David Moberg has worked with In These Times since its inception in 1976. During that time, he has established himself as one of the country’s leading journalists covering the labor movement.
As a senior editor for In These Times, Moberg has written about new battlefronts for labor, examined the past and present strategy of the labor movement and profiled many labor fights before they were covered in the mainstream media. Additionally, his areas of expertise encompass globalization and trade, economic policy, national politics, urban affairs, the environment and energy.
Moberg has been awarded numerous accolades for his journalism efforts, including the Max Steinbock Award from the International Labor Communications Association, (2003); Forbes MediaGuide 500: A review of the Nation’s Most Important Journalists (1993, 1994), and a Project Censored Award in 1995. He has also received fellowships from organizations such as The Nation Institute (1999-2001) and the John D. and Catherine T. MacArthur Foundation (1995-1997).
Moberg has also written for The Nation, The American Prospect, The Progressive, Salon, the New York Times, the Chicago Tribune, the Chicago Sun-Times, the Chicago Tribune Magazine, the Chicago Reader, Chicago, The New Republic, Dissent, L.A. Weekly, World Policy Journal, Newsday, the Boston Globe, Utne Reader, Mother Jones, and others.
Moberg has also contributed to a series of books including: Appeal to Reason: 25 Years of In These Times (Seven Stories, 2002); The Next Agenda (Westview Press, 2001); Which Direction for Organized Labor? (Wayne State University Press, 1999); Not Your Father’s Union Movement (WW Norton & Company Inc., 1998); Can We Put an End to Sweatshops? (Beacon Press, 2001); Making Work Pay: America After Welfare (WW Norton & Company Inc., 2002); The New Chicago (to be released); Encyclopedia of Chicago History (2004), and others.
In addition to his work at In These Times, Moberg has taught sociology and anthropology at DePaul University, Roosevelt University, Loyola University, the Illinois Institute of Technology, and Northeastern Illinois University.
Nursing Home Workers Win Big After Threatening to Strike: “We Have the Power Now”
CHICAGO—For more than two years, around 10,000 Illinois nursing home workers worked without a new union contract—waiting and agitating for a long overdue pay raise and better protection of their... MORE
Working · May 29, 2017
Trump’s Pick for Labor Secretary is Literally the Worst
President-elect Donald Trump is wasting no time laying waste to his campaign promise of standing up for working people. This is no more evident than in who he picked to be labor secretary... MORE
Working · December 14, 2016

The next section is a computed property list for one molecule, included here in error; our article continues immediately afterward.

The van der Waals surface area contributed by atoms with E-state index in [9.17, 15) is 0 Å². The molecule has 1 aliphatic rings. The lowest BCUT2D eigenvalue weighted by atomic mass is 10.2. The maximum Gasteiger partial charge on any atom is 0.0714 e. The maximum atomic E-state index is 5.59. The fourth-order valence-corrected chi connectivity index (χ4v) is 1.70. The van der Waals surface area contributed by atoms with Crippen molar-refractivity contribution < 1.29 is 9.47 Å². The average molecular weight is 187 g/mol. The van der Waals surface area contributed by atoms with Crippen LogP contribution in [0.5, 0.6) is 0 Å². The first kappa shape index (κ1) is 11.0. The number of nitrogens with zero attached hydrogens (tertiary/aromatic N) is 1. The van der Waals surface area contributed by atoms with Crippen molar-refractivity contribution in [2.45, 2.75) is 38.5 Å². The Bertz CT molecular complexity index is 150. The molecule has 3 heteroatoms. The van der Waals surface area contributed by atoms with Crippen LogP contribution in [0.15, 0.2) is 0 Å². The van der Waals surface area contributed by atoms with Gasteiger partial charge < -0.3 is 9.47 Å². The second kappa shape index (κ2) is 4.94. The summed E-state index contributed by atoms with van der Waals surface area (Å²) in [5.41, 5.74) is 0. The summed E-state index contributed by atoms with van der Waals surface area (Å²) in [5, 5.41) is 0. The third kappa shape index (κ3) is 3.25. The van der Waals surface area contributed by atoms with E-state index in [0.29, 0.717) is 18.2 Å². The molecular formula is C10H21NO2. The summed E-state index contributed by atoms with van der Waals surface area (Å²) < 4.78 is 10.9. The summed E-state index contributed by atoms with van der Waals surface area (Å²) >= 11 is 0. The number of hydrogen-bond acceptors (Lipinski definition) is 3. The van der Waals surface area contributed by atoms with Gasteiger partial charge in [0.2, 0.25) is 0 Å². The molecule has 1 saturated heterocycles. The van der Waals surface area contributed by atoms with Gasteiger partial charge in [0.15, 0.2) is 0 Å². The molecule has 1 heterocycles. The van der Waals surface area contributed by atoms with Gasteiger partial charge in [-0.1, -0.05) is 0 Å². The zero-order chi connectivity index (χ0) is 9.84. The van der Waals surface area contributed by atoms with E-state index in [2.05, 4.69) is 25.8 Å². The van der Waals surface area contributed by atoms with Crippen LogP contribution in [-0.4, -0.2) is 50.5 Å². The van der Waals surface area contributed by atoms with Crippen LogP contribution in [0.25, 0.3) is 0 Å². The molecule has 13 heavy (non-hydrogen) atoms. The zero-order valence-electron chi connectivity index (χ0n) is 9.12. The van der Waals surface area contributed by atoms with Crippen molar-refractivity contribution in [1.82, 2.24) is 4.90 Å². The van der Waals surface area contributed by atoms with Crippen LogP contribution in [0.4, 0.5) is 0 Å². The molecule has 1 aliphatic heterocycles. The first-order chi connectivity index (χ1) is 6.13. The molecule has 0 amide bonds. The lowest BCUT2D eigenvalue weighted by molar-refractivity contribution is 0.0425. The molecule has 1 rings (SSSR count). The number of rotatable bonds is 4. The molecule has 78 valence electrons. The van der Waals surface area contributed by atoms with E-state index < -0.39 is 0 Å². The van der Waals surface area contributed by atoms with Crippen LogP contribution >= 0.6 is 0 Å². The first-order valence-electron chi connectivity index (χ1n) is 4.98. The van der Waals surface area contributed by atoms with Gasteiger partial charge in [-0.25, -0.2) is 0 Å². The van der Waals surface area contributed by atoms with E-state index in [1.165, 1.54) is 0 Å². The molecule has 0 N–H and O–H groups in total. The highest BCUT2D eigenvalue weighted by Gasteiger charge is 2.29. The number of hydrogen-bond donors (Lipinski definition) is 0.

More Than 6 Million Americans Who Want Full-Time Jobs Are Stuck Working Part-Time
The recovery from the Great Recession has been long, slow and steady. But it has also contributed unexpectedly to an increase in involuntary part-time work, which needs new regulation to protect workers from... MORE
Working · December 7, 2016
The Hope From Audacity: Fight for $15 Pulls Off “Most Disruptive” Day of Action Yet
Chicago—The movement known as Fight for $15 started in New York City as a surprise one-day strike. The workers’ demands then were simple and bold. They wanted a minimum wage of $15... MORE
Working · December 1, 2016
Fighting the Bosses: 40 Years of In These Times
Without a strong labor movement, there is little hope for socialism—let alone a more humane capitalism. MORE
Features · November 25, 2016
The Case for Supporting the Proposed Chicago Teachers’ Contract from CTU VP Jesse Sharkey
Four years ago, the 25,000 members of the Chicago Teachers Union (CTU) demonstrated with a militant seven-day strike that they could stick together in a tough fight and win. Since then, union leaders have... MORE
Working · October 31, 2016
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This story has been updated with an agreement. The Chicago Teachers Union (CTU) reached a last-minute deal with the Board of Education late Monday night, narrowly averting a strike. "There will... MORE
Working · October 10, 2016
Strong Unions Help All Workers—Not Just Union Workers
Since the 1890s, the United States has set aside the first Monday in September as Labor Day. It’s meant to be “a yearly national tribute to the contributions workers have... MORE
Working · September 5, 2016
This is Huge: NLRB Rules Graduate Student Workers Can Unionize
In a strongly-worded opinion released Tuesday, the National Labor Relations Board (NLRB) ruled that teaching and research assistants at Columbia University and at other private institutions of higher education have the right to... MORE
Working · August 24, 2016
BREAKING—Fight for $15 Organizers Tell SEIU: We Need $15 and a Union (Updated)
This story has been updated with a response from SEIU. The start to this weekend’s Fight for $15 convention didn’t go as planned. As roughly 10,000 conference goers gathered in Richmond,... MORE
Working · August 14, 2016